If you'd like to learn more about any other marine instruments or boat accessories, contact ePal today. We have all of the products you need at the prices you want!

The Fort Lauderdale International Boat Show has something for everybody

Spirits in the boating community are high as the Fort Lauderdale International Boat Show prepares to burst onto the marine scene from October 30th to November 3rd. According to industry experts, this has been the best year for boat sales since the recession hit, with sales of new powerboats and accessories in Florida up 16 percent since 2012. For those who are looking to buy a new boat, there will be no shortage of types and models to choose from at the show — the website lists more than fifty different types of boats that will be on display, from superyachts to simple canoes.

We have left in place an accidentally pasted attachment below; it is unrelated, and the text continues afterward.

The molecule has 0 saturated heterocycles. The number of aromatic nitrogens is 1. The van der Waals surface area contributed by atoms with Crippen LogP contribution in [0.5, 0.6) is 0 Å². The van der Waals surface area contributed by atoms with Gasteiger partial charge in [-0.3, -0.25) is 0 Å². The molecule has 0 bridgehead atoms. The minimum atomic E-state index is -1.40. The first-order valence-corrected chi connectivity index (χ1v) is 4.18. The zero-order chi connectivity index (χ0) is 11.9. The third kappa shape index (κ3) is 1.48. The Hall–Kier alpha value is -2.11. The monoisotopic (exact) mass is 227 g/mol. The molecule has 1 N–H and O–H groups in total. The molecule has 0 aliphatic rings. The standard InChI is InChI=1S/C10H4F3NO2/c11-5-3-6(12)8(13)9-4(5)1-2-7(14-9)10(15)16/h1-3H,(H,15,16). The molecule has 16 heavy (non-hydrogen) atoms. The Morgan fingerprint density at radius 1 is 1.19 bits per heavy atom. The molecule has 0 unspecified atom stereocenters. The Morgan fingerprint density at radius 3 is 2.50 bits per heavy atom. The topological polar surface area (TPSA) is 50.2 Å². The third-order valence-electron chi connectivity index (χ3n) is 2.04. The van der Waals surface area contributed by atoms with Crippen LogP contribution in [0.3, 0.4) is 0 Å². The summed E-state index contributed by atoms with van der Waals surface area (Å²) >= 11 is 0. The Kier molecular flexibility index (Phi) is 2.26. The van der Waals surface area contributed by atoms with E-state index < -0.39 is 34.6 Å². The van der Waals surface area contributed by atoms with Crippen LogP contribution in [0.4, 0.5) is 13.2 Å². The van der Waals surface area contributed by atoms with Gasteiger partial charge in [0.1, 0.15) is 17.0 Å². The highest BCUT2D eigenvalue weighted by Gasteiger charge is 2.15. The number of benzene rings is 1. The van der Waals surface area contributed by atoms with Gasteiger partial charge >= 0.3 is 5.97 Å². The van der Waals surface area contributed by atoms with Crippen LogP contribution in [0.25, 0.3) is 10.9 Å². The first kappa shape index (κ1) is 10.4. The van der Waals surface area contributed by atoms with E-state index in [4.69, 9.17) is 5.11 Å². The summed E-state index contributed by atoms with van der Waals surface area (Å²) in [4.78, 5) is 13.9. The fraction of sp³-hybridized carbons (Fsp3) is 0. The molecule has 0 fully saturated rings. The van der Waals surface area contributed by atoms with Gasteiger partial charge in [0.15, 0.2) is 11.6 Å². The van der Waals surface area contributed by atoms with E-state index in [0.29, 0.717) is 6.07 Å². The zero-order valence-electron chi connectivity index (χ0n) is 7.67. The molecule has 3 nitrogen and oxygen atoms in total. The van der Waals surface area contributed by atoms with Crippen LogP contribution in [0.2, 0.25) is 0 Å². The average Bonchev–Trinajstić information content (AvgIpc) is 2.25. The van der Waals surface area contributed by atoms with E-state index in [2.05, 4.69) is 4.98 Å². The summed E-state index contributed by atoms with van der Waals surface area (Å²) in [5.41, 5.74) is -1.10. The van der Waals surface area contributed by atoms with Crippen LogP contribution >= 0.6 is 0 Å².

Despite the heady prospects of sales to be made at the show, the organizers recognize that not everyone is in the market for a superyacht. Enter Roger Moore, CEO of a kayak and paddle​board company in Dania Beach, who will be installing a 15,000-gallon pool that will allow visitors to try out these smaller, easier-to-maintain watergoing options for free. According to Moore, the health benefits of paddling your own vessel combined with the simpler storage needs of a canoe or kayak make this scale of boat popular with city-dwelling, moderate-income marine hobbyists. "It's what I call the new generation of boating," says Moore. "Anybody can do it [...] and it's a good workout." 

Finally, the show will also include a varied selection of educational activities, including a presentation on boating safety from a Coast Guard rescue team and talks on esoteric marine hobbies like paddleboard yoga and underwater photography. General admission ahead of time is $22 for adults and $7 for children. 

Can't make it down to Fort Lauderdale in time for the show? ePal's marine accessories section is the next best thing. Contact us anytime for more information about the marine instruments we offer.

Geocaching is a real-life treasure hunt